Over the years, I've done more than my fair share of PowerPoint-bashing. And with good reason. Because there's no getting away from it. Misuse of PowerPoint is responsible for some truly awful e-learning content.
But today, I want to present a more balanced view of PowerPoint's plus and minus points.
Because the fact of the matter is, e-learning created using PowerPoint doesn't have to be awful. When used well, PowerPoint can be a very versatile tool.
PowerPoint sits somewhere in between a free-form rapid authoring tool and a form-based one. And this is its great strength.
If it's a familiar tool to you already, it wouldn't take that much extra time or effort to learn its more advanced features. This would give you the option to build graphics, audio and animations onto your slides, as well as linking those slides in a non-linear sequence. As a final step, you can even combine everything together to create a Flash movie.
So PowerPoint's big strength? You can achieve quite a lot without any specific programming knowledge, but you have more freedom than if you were using a form-based authoring tool.
If that all sounds like too much trouble, quite a few authoring tools allow you to create a basic framework of slides in PowerPoint, import them into the authoring tool and develop something more sophisticated from there. However, this approach comes with a big health warning. Plenty of really bad e-learning has been produced this way, too.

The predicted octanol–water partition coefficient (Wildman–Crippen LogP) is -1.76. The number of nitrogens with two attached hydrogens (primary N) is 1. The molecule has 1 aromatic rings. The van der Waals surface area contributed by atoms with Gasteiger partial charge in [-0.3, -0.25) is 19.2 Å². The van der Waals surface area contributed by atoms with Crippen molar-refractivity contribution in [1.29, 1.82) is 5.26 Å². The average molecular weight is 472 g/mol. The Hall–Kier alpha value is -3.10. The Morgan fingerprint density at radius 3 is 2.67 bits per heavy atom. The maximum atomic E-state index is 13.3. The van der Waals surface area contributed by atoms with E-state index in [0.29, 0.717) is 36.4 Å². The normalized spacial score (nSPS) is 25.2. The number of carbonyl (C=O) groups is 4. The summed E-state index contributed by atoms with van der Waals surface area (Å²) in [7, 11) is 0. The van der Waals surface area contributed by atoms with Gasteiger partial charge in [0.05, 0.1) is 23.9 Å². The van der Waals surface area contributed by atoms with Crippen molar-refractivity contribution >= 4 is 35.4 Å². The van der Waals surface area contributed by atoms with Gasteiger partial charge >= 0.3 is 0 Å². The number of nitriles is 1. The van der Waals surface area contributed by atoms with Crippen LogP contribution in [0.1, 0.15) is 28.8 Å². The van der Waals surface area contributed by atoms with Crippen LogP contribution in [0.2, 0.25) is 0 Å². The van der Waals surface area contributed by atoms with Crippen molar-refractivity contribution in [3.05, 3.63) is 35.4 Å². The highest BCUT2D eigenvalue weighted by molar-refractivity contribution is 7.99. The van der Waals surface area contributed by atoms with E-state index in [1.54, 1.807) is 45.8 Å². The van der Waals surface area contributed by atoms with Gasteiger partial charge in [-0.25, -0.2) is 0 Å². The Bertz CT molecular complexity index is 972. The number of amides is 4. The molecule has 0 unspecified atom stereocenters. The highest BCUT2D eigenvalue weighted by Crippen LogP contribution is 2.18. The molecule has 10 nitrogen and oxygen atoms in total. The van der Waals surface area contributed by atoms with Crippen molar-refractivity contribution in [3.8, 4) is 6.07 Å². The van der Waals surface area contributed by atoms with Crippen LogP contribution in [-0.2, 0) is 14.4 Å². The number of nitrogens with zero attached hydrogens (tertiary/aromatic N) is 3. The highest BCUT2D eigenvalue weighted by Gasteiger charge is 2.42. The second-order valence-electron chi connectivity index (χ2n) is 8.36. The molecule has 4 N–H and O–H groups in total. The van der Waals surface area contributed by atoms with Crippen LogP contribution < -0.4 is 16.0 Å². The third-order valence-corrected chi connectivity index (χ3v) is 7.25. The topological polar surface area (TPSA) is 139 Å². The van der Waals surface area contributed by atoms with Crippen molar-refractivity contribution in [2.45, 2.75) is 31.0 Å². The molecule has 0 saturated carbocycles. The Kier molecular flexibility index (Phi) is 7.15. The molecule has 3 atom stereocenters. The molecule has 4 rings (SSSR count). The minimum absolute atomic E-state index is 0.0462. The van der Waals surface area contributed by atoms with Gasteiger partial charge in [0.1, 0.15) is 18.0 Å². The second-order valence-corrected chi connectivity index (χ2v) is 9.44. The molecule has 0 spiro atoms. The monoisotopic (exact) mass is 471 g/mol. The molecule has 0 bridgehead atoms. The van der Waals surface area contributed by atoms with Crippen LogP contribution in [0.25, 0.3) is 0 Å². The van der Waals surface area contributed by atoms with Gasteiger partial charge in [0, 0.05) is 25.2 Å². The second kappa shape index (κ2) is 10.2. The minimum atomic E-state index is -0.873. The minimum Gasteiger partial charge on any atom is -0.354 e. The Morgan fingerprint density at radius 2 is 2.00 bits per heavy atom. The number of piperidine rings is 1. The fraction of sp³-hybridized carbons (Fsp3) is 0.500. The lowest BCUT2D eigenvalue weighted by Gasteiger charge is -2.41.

Which brings me to the other side of the argument. Because PowerPoint is so widely used and because its basic features are relatively easy to learn, lots of people with little or no instructional design knowledge or experience end up 'designing' e-learning courses. In many cases, very, very badly.
This is made worse because many of these courses started off as bad presentations. They hardly get altered in their transition to 'e-learning' and so end their life as truly dreadful online slide shows which consist of nothing more than slides of text, brightened up by a few cheesy graphics here and there.
If you care about creating effective e-learning that improves performance, it's easy to hate or demonise PowerPoint. And in demonising PowerPoint, it's also easy to lose sight of the real problem which is not the tool, but the lack of instructional design knowledge and experience of the people using it.
So the challenge for the future is not so much about how to get better at using the tools themselves (although that's important). The challenge now is how to apply good instructional design while using those tools.
Get the balance right and you can create quality e-learning that embeds knowledge and skills and improves performance over time.